This post by Jan Bruce, CEO and co-founder of meQuilibrium, first appeared on Forbes.com
I was intending to write about the impact we all suffer from the on-going stress that the series of fiscal cliffs—this one the debt ceiling—are causing, but I think the more serious issue is the chronic uncertainty that the series of financial issues creates for us as a society.
As an entrepreneur, people think of me as a risk-taker, an adventurer. Yes and no. I don’t take gratuitous risks, and I doubt you do, either—but it’s the way in which we respond to and meet risk head on that gives us our edge. I’m not less fearful than you are—but I understand the value of calibrating an organization so that we’re able to respond, and not just react, for the unplanned-for scenario.
In his book The Antidote: Happiness for People Who Hate Positive Thinking, Oliver Burkeman describes the strength of entrepreneurs not in their ability to think like chefs, “concocting a vision of a dish and then hunting for the perfect ingredients,” but as “ordinary, time-pressed home cooks, checking what was in the fridge and the cupboards, then figuring out, on the fly, what they could make and how.” For adventurer and psychologist Matthew Walker, author of Adventure in Everything, the ability to not just embrace uncertainty is “a gift that frees up the energy you wasted trying to control the outcome, which then allows you to be present to potentiality.”
Entrepreneurs, while known for being tenacious and steadfast about pursuing their goals and passions, may be more pragmatic and easy going than they are generally given credit for. I asked Cheryl Y. Kiser, Executive Director of The Lewis Institute and Center for Social Entrepreneurship at Babson College: “We can learn from successful entrepreneurs who thrive in constant pressure by observing how they act. By nature those that think and act entrepreneurial create and adjust constantly. Assessing one’s acceptable loss, intentionally iterating, accepting current reality as friend not foe, learning from those you have enrolled along the way, are all powerful strategies for dealing with the stress of living in unpredictable and often times unknowable times.”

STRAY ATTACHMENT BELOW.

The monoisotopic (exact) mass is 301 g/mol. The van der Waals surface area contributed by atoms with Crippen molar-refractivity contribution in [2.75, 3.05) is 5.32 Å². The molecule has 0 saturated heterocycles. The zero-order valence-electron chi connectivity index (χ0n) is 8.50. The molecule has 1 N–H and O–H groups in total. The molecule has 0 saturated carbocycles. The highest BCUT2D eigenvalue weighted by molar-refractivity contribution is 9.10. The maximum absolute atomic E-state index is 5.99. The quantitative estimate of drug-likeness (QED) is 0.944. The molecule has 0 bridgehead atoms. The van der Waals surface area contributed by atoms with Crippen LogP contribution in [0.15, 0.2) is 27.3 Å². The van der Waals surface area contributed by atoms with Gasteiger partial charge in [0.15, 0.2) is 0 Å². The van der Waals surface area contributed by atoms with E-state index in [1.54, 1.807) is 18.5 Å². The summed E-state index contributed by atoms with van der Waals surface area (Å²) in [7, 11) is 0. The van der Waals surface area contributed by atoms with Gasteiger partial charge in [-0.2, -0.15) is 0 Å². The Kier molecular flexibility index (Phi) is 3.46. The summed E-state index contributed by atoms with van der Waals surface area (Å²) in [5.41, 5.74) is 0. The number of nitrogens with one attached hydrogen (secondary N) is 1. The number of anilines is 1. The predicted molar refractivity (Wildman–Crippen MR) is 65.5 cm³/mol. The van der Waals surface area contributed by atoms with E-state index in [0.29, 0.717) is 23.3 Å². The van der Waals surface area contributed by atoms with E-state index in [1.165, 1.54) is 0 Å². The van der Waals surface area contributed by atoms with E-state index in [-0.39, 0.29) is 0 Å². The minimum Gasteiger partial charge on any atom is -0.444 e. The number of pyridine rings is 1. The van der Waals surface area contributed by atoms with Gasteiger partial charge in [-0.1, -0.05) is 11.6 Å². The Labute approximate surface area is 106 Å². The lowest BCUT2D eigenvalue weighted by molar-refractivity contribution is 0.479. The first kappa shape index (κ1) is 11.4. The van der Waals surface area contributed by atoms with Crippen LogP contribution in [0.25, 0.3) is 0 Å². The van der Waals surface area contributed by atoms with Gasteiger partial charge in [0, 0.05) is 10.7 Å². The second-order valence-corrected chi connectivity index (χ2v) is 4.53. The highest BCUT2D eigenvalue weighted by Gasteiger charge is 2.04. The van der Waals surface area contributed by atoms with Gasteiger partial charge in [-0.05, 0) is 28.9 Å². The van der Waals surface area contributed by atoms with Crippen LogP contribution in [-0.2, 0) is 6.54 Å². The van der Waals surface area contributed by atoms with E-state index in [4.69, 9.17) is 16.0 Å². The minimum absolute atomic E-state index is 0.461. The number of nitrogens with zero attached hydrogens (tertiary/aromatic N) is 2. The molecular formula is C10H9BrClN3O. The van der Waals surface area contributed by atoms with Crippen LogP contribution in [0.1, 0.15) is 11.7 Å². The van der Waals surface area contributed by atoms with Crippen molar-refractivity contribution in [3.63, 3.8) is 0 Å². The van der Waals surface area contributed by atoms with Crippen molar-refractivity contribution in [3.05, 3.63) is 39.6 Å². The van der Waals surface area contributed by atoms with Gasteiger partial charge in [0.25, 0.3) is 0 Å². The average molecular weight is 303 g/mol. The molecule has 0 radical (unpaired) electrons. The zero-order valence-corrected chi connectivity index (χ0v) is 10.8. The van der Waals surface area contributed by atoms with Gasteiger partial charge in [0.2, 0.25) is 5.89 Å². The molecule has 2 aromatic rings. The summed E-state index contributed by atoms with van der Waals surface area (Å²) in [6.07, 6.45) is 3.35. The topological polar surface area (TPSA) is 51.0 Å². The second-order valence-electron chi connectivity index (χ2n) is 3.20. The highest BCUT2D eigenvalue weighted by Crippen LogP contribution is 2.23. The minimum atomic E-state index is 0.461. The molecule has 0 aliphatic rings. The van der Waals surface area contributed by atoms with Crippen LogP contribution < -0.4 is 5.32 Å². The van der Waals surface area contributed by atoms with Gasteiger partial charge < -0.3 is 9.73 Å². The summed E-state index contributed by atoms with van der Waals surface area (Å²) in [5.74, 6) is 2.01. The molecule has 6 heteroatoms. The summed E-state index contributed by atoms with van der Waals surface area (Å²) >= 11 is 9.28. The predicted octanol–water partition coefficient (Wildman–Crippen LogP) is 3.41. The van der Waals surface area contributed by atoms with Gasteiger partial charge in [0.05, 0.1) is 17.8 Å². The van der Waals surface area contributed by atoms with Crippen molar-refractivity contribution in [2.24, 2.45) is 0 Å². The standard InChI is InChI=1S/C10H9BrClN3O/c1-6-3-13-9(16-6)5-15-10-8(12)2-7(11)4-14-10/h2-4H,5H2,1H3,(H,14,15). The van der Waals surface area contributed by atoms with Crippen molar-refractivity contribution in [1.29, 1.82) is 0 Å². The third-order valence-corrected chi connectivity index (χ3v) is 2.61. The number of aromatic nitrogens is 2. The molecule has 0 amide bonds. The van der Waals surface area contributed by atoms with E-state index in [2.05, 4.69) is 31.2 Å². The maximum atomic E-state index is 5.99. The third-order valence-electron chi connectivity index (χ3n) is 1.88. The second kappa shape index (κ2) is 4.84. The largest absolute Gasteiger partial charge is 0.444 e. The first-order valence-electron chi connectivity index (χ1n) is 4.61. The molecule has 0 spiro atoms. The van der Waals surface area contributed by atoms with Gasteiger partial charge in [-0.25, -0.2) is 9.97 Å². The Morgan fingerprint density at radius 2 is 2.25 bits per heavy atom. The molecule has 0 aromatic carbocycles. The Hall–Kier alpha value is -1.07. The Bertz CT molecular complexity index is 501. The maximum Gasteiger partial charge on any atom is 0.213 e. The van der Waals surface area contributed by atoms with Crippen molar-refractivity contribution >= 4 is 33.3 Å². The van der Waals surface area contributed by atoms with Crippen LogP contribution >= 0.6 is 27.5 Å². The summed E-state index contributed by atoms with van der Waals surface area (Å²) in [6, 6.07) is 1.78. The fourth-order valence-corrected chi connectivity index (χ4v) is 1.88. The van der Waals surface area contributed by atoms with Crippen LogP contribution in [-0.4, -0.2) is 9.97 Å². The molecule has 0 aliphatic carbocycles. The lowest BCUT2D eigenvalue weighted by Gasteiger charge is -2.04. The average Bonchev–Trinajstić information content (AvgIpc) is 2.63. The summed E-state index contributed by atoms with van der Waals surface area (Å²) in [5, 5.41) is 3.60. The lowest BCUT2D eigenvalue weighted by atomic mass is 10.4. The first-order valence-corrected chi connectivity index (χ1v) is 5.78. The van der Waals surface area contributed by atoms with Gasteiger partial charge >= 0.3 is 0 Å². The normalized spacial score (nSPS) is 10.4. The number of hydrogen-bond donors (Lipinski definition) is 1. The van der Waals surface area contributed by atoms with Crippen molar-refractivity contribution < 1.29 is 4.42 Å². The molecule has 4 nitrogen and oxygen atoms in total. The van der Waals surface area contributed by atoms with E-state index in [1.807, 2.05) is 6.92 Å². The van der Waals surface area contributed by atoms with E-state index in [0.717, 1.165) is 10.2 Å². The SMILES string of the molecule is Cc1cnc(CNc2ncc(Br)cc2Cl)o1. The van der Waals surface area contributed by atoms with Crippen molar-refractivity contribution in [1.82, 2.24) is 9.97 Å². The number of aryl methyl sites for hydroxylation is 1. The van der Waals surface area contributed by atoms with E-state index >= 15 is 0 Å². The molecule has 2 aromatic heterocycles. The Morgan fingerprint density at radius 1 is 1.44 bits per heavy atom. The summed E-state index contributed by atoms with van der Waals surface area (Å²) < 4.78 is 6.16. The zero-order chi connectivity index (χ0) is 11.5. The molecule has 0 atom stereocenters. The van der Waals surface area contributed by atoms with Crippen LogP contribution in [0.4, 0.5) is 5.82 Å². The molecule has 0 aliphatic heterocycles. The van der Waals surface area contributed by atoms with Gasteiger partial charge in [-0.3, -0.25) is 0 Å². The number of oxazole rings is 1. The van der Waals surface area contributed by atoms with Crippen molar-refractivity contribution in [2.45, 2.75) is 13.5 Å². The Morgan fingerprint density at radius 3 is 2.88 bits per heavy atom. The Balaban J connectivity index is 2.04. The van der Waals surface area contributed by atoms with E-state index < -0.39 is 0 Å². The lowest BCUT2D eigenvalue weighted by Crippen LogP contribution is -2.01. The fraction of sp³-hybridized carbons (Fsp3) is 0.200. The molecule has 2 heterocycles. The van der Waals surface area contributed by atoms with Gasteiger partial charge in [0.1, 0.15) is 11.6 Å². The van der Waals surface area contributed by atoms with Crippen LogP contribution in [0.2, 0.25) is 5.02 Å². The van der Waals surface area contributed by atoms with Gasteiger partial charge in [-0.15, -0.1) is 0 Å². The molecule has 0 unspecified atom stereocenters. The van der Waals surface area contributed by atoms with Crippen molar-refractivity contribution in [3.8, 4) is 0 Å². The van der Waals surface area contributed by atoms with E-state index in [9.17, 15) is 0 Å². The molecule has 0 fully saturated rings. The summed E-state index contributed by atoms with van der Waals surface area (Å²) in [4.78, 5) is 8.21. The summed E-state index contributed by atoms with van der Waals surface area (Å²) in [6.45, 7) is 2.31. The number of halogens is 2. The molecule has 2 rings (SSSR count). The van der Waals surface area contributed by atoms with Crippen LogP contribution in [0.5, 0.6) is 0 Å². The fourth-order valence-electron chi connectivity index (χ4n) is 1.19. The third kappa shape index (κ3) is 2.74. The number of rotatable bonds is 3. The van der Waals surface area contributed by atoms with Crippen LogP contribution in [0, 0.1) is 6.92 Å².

Easier said than done, right? Because to some degree, we want to know what will or could happen, and of course, we can’t. The sooner we recognize that, the more effectively we can respond to the actual situation as it unfolds.
Here are my strategies for trying to do just this—and trust me, I have to practice them like anyone.
- Think leadership over goals. We all love goals. They give us something to aim for and measure ourselves against. But if you stay too focused on a goal and not present to the needs of your team and your organization, you will be left clinging to an unmet goal and have a host of other problems. Shift your focus from achieving to adapting.
- Stay light on your feet. Sometimes what you planned or hoped for has to change—and that means adapting to the shift and moving the goal posts if you have to. For instance, say you thought hitting a certain sales number was most important by Q2—when you realize that it’s far more critical to build up your resources or acquire new team members.
- Don’t waste time trying to be right. One thing that stands between you and adaptability is your ego. Clinging to what you thought you knew, in the face of evidence to the contrary, will slow you down and possibly sabotage your efforts. No one said risk takers have to be right all the time, but they do have to admit when they’re wrong so they can readjust. Ask yourself, Is it worth to be right, or to be successful. You can go either way.
Join me in embracing uncertainty for this New Year. It may be just the frame of mind we all need to capitalize on whatever gets thrown our way; and it may be a good strategy for our folks in Washington as well.